Apple store associates in Atlanta accuse the company of violating the National Labor Relations Act by holding public rallies to counter ongoing union action at the location. The Communications Workers of America, which is working to organize the store, filed an unfair employment lawsuit earlier today and reported the activity.
Workers at the Apple Store in Cumberland Mall filed for union elections in April. They say that while they love the company, they would like to have more say in their compensation, benefits and health protocols.
The Cumberland store is one of three retail locations where employees have launched official union actions. Many more are in the works.
Apple has not said publicly whether or not it supports the union, but the company has been spreading anti-union talks, according to some store managers. vice† It has also hired well-known Littler Mendelson anti-union attorneys to respond to the union campaign in Atlanta.
The company has begun posting a two-page note in stores explaining Apple’s benefits and commitment to diversity and inclusion.
Captive audience meetings are a controversial tactic in which employees are required by their bosses to attend meetings with anti-union messages. Historically, the National Labor Relations Board (NLRB) has allowed public rallies in captivity up to the 24-hour period before an election. But an April 7 memo from NLRB’s general counsel, Jennifer Abruzzo, argued that such meetings violate the National Labor Relations Act, indicating the board will act more aggressively against the tactic in the future.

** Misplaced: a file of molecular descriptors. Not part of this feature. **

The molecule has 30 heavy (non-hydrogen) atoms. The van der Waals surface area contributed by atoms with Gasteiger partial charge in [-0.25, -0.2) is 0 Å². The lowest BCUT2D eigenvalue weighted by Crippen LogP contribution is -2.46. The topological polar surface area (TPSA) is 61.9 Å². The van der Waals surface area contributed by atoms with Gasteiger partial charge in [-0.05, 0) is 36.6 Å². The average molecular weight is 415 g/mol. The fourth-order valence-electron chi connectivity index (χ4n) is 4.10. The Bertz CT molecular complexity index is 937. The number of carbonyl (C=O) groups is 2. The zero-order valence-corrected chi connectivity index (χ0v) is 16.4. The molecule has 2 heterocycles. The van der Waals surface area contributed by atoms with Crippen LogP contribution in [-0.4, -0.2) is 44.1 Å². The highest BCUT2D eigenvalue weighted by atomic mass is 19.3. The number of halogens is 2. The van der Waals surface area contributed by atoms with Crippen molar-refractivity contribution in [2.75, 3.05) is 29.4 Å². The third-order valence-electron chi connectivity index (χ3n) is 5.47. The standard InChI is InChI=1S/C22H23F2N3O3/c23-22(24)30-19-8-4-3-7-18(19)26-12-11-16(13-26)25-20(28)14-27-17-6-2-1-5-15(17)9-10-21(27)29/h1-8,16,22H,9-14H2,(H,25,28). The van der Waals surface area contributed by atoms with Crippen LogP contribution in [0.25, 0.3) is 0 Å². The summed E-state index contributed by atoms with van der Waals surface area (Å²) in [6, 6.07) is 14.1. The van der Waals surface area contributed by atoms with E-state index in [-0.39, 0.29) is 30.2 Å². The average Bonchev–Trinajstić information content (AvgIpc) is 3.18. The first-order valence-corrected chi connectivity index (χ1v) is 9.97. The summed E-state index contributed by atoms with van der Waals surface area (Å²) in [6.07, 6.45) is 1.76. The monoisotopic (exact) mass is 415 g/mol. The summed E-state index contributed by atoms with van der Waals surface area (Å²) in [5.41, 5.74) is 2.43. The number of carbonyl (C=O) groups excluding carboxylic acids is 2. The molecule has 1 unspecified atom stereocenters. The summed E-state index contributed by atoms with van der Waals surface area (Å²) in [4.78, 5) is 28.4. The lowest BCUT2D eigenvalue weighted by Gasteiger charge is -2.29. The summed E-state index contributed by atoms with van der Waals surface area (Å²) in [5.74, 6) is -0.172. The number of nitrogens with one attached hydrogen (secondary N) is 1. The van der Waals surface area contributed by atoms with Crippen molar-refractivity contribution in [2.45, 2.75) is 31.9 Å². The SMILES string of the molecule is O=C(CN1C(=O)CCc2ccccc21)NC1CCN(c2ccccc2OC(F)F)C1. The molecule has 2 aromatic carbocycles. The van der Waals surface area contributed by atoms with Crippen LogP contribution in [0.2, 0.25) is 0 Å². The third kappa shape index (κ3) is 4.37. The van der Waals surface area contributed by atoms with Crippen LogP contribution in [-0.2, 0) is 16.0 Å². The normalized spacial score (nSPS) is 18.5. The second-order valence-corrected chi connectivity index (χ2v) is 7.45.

“This authorization to enforce is an anomaly in labor law, contrary to the protection of workers’ free choice,” Abruzzo wrote. “It’s based on a fundamental misunderstanding of employers’ rights of opinion.”
The new policy is particularly relevant given Apple’s management practices for its store associates. The company’s store shifts usually begin with a “daily download” meeting where leaders share news about the company. Since union efforts have begun to gain national attention, workers in physical locations across the country are telling: The edge these meetings started with themes such as how to preserve a store’s culture and take advantage of existing benefits, as well as open discussion points against unions.